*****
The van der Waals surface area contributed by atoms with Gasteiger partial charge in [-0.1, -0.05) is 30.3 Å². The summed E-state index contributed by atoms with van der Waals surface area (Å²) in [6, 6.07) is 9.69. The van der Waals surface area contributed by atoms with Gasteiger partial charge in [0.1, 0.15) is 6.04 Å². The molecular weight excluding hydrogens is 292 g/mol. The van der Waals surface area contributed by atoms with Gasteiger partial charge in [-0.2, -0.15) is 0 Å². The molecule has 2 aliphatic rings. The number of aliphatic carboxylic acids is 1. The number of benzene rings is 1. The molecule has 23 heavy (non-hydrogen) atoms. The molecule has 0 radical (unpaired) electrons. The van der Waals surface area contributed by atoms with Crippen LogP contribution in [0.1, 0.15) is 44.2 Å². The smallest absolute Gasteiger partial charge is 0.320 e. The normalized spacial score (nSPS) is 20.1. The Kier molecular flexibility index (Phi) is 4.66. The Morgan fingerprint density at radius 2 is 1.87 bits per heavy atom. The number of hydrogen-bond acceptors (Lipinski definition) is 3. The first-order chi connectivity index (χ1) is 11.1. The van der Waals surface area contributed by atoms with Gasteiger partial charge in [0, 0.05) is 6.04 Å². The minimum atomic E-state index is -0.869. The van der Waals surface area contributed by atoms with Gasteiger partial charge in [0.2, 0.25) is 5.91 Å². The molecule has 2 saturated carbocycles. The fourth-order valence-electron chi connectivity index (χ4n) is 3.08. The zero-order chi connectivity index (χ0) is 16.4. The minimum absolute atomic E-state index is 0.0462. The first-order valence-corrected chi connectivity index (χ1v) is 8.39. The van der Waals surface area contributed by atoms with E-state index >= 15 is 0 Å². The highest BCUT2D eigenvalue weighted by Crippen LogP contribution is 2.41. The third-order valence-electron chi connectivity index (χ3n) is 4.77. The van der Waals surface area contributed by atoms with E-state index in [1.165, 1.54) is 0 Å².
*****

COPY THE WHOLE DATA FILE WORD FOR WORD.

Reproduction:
The van der Waals surface area contributed by atoms with Gasteiger partial charge in [-0.1, -0.05) is 30.3 Å². The summed E-state index contributed by atoms with van der Waals surface area (Å²) in [6, 6.07) is 9.69. The van der Waals surface area contributed by atoms with Gasteiger partial charge in [0.1, 0.15) is 6.04 Å². The molecular weight excluding hydrogens is 292 g/mol. The van der Waals surface area contributed by atoms with Gasteiger partial charge in [-0.2, -0.15) is 0 Å². The molecule has 2 aliphatic rings. The number of aliphatic carboxylic acids is 1. The number of benzene rings is 1. The molecule has 23 heavy (non-hydrogen) atoms. The molecule has 0 radical (unpaired) electrons. The van der Waals surface area contributed by atoms with Crippen LogP contribution in [0.1, 0.15) is 44.2 Å². The smallest absolute Gasteiger partial charge is 0.320 e. The normalized spacial score (nSPS) is 20.1. The Kier molecular flexibility index (Phi) is 4.66. The Morgan fingerprint density at radius 2 is 1.87 bits per heavy atom. The number of hydrogen-bond acceptors (Lipinski definition) is 3. The first-order chi connectivity index (χ1) is 11.1. The van der Waals surface area contributed by atoms with Gasteiger partial charge in [0, 0.05) is 6.04 Å². The minimum atomic E-state index is -0.869. The van der Waals surface area contributed by atoms with Gasteiger partial charge in [0.2, 0.25) is 5.91 Å². The molecule has 2 saturated carbocycles. The fourth-order valence-electron chi connectivity index (χ4n) is 3.08. The zero-order chi connectivity index (χ0) is 16.4. The minimum absolute atomic E-state index is 0.0462. The first-order valence-corrected chi connectivity index (χ1v) is 8.39. The van der Waals surface area contributed by atoms with E-state index >= 15 is 0 Å². The highest BCUT2D eigenvalue weighted by Crippen LogP contribution is 2.41. The third-order valence-electron chi connectivity index (χ3n) is 4.77. The van der Waals surface area contributed by atoms with E-state index in [1.165, 1.54) is 0 Å².